Introducing mindfulness to at-risk youth poses special challenges.
Ali and Atman Smith, and Andy Gonzalez of Holistic Life Foundation help children in one of Baltimore’s toughest neighborhoods find calm and confidence through yoga and meditation. Sam Himelstein, Behavioral Health Clinician at the Alameda County Juvenile Justice Center incorporates mindfulness with his young patients’ therapy.
All four men participated in last years Bridging the Hearts and Minds of Youth conference. They offered 4 practical tips to help educators, counselors and parents effectively introduce young people to mindfulness practices.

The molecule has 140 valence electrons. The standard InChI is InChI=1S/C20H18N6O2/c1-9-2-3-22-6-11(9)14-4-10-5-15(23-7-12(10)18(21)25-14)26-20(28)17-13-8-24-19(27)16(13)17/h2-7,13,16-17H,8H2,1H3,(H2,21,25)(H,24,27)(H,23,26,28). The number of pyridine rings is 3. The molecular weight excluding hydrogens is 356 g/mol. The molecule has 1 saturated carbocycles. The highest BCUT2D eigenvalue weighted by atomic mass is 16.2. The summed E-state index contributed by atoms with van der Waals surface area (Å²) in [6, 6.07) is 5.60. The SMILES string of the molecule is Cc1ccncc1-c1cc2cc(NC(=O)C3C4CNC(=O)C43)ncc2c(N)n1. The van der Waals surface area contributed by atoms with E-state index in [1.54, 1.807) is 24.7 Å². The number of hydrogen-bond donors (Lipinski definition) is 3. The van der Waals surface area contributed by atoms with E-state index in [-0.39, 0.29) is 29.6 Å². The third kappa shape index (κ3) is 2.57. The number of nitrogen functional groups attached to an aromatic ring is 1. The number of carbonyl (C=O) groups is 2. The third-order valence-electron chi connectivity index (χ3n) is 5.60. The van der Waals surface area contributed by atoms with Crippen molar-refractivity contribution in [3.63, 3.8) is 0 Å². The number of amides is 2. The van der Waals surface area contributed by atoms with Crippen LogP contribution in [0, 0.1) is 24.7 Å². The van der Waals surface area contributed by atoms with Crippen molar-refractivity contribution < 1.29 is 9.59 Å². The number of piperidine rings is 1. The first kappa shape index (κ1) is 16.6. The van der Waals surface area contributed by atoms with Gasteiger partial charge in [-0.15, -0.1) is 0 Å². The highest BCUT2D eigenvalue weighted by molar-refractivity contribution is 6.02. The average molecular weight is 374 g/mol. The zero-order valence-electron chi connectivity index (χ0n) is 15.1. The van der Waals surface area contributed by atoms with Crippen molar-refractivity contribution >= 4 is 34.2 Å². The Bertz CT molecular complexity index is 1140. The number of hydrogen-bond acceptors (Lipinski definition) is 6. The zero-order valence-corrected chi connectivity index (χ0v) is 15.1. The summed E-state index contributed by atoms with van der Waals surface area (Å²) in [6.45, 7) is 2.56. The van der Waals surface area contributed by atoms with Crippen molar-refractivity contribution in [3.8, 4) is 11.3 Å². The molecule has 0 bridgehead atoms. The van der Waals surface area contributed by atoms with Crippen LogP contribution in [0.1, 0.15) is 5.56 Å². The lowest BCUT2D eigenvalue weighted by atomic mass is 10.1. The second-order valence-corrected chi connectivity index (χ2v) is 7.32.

1. Meet them where they are. They may not be ready to sit upright, or even close their eyes. Start with simple steps, such as focus on your breathing.
2. Make it practical. Let them know that they can return to their breath, or focus on their thoughts no matter where they are or what they’re doing. This will help them practice more often.
3. Clarify the session. For instance, tell them, “We’re going to focus on our breath and notice whatever comes in.” It helps set expectations.
4. Don’t be attached to formality. Setting strict conditions is unrealistic. It may prevent people from wanting to practice.
HLF at TedX
If you’re having trouble connecting with the young people you work with, fear not. There’s hope. It works. Holistic Life Foundation gave a TedX Talk about the effectiveness of their work in the community. HLF started in 2001 with 20 fifth-grade boys. The foundation’s after-school program introduced yoga, mindfulness, urban gardening, and teamwork. In a city where the dropout rate for high school students is routinely higher than 50%, 19 of those first 20 boys graduated and the other got his GED.